Bypass Pumping Details Often Taken For Granted

By Jeff Griffin, Senior Editor | January 2011 Vol. 66 No. 1

Stroud said general contractors that specifically focus on water and wastewater often are more successful with bypasses than basic general contractors.

“Understandably,” Stroud said, “when the economy started declining, we noticed a trend for general contractors without extensive bypass experience bidding on this specialized work in order to augment their income. Many contractors without fundamental bypass experience have required more guidance and product training or have subcontracted the job to get it performed properly.

Stroud said there are several essential steps necessary to complete a successful bypass, and a specialist in design, estimation and set up always should be involved. Factors to consider in planning include, but are not limited to, source of flow, average flow and peak flow potential, properties of the influent and the discharge point.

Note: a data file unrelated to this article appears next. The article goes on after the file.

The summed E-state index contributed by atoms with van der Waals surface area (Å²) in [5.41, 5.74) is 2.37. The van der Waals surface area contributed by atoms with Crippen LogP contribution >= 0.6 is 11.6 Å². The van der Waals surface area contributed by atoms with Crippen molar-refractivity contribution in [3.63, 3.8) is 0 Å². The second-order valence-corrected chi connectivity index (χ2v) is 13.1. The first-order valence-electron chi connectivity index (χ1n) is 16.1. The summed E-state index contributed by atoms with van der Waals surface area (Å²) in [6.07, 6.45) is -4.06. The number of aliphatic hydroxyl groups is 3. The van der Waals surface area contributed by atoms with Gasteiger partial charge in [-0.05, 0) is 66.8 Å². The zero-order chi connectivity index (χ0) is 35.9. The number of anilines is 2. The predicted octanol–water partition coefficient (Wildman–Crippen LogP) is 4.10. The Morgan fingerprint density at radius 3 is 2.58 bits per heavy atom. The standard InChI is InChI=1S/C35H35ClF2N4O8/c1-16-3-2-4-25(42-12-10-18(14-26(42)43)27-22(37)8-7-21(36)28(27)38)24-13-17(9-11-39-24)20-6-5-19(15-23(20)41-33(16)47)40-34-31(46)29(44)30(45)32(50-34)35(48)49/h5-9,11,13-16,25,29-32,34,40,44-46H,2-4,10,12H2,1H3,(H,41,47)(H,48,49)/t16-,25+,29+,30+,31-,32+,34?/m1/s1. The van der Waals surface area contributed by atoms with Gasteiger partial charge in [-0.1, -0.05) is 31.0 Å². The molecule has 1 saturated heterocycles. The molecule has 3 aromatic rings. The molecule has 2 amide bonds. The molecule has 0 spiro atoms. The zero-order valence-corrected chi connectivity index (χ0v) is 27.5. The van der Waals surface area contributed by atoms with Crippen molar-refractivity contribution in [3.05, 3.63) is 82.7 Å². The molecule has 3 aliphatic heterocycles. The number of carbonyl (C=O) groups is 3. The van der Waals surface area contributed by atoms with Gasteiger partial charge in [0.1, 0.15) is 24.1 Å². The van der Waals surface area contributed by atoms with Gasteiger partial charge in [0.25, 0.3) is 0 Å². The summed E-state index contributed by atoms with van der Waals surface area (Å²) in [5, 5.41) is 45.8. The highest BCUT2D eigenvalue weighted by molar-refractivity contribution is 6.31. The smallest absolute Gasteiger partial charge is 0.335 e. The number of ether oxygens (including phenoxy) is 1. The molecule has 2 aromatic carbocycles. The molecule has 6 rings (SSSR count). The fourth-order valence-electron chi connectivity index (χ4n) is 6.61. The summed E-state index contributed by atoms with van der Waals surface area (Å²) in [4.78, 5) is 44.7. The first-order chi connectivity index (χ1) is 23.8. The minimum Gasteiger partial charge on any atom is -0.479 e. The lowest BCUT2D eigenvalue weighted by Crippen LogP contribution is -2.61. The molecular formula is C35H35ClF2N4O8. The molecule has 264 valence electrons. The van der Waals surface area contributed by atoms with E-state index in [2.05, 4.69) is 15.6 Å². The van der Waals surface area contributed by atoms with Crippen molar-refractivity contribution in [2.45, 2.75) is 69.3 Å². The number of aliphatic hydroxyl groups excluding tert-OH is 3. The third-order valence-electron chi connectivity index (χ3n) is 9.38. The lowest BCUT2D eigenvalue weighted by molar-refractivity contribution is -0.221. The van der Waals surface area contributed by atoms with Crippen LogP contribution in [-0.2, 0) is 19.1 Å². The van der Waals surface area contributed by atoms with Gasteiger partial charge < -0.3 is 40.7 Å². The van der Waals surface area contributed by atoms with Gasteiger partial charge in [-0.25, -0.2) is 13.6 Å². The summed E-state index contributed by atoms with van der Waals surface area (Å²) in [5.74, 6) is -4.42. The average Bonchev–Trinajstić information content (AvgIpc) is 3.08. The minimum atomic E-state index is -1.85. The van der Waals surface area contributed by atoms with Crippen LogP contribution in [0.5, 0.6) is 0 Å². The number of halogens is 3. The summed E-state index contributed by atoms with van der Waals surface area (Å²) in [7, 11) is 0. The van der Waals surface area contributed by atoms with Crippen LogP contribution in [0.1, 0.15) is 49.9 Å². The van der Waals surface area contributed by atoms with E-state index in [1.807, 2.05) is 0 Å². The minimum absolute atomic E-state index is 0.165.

Essential elements of a bypass system include pumps, sizes and types of piping and fittings, check and gate valves and controls.

“Some pump users do not thoroughly understand the efficiency portions of a standard pump curve and the importance of sizing a pump for maximum efficiency,” said Stroud. “Having a pump that does not exactly meet job requirements may work for some applications, but this is not the case for sewage bypass systems. The appropriate pump must be precisely defined, and this is accomplished by examining the pump’s curve -- the total head developed by the pump at various flows.”

Bypass contractors
BakerCorp, with worldwide operations that include bypass pumping and excavation shoring, provides turnkey bypass system services.

“Generally, bypass requirements are specified by the owner, usually a municipality,” said Chuck Rickman, vice president of product development. “The details of how that is accomplished are usually left up to the bypass subcontractor such as BakerCorp. We provide pumps (including sound attenuated models), hose, fittings, setup, pump watches when required, berms, generators for electric driven pumps, day tanks, remote monitoring capabilities, TDH calculations and process flow diagrams.”

Rickman said to plan and design a bypass system it is essential to know normal and peak flow rates, amount of suction lift, distances the sewage must be pumped, and elevation changes. Are there noise restrictions that dictate the use of sound attenuated diesel driven pumps, or are electric driven pumps required? Are there space limitations that would restrict the size of pumps or how piping is run from manhole to manhole?